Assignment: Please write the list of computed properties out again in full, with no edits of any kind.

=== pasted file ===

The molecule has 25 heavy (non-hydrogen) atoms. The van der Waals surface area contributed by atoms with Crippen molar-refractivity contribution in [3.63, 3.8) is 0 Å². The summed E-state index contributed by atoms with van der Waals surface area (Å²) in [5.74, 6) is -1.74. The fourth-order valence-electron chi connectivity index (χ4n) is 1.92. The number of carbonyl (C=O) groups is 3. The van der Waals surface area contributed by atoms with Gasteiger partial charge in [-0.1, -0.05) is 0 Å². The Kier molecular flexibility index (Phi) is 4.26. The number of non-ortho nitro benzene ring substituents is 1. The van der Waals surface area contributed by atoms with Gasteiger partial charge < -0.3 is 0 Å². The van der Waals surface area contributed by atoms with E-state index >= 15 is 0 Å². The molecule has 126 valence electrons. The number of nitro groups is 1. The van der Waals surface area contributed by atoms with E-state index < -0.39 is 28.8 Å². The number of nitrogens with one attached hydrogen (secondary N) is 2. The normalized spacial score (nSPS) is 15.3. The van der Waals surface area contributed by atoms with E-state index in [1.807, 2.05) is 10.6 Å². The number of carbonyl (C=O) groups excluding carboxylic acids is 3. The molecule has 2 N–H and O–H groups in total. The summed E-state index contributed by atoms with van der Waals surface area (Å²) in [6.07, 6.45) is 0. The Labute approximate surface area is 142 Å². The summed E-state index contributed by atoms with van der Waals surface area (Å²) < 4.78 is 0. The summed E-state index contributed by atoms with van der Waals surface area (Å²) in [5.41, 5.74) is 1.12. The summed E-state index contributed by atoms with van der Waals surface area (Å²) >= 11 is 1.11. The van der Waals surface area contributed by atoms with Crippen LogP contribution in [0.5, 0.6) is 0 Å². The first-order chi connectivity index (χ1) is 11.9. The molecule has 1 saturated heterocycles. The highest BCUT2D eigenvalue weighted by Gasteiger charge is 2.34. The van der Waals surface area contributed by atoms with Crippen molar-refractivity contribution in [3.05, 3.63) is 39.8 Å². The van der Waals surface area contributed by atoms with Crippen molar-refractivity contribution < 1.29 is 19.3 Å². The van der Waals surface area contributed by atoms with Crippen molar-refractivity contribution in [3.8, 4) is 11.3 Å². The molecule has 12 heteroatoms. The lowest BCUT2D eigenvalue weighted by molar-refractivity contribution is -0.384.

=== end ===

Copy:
The molecule has 25 heavy (non-hydrogen) atoms. The van der Waals surface area contributed by atoms with Crippen molar-refractivity contribution in [3.63, 3.8) is 0 Å². The summed E-state index contributed by atoms with van der Waals surface area (Å²) in [5.74, 6) is -1.74. The fourth-order valence-electron chi connectivity index (χ4n) is 1.92. The number of carbonyl (C=O) groups is 3. The van der Waals surface area contributed by atoms with Gasteiger partial charge in [-0.1, -0.05) is 0 Å². The Kier molecular flexibility index (Phi) is 4.26. The number of non-ortho nitro benzene ring substituents is 1. The van der Waals surface area contributed by atoms with Gasteiger partial charge < -0.3 is 0 Å². The van der Waals surface area contributed by atoms with E-state index >= 15 is 0 Å². The molecule has 126 valence electrons. The number of nitro groups is 1. The van der Waals surface area contributed by atoms with E-state index < -0.39 is 28.8 Å². The number of nitrogens with one attached hydrogen (secondary N) is 2. The normalized spacial score (nSPS) is 15.3. The van der Waals surface area contributed by atoms with E-state index in [1.807, 2.05) is 10.6 Å². The number of carbonyl (C=O) groups excluding carboxylic acids is 3. The molecule has 2 N–H and O–H groups in total. The summed E-state index contributed by atoms with van der Waals surface area (Å²) in [6.07, 6.45) is 0. The Labute approximate surface area is 142 Å². The summed E-state index contributed by atoms with van der Waals surface area (Å²) < 4.78 is 0. The summed E-state index contributed by atoms with van der Waals surface area (Å²) in [5.41, 5.74) is 1.12. The summed E-state index contributed by atoms with van der Waals surface area (Å²) >= 11 is 1.11. The van der Waals surface area contributed by atoms with Crippen LogP contribution in [0.5, 0.6) is 0 Å². The first-order chi connectivity index (χ1) is 11.9. The molecule has 1 saturated heterocycles. The highest BCUT2D eigenvalue weighted by Gasteiger charge is 2.34. The van der Waals surface area contributed by atoms with Crippen molar-refractivity contribution in [3.05, 3.63) is 39.8 Å². The van der Waals surface area contributed by atoms with Crippen molar-refractivity contribution < 1.29 is 19.3 Å². The van der Waals surface area contributed by atoms with Crippen molar-refractivity contribution in [3.8, 4) is 11.3 Å². The molecule has 12 heteroatoms. The lowest BCUT2D eigenvalue weighted by molar-refractivity contribution is -0.384.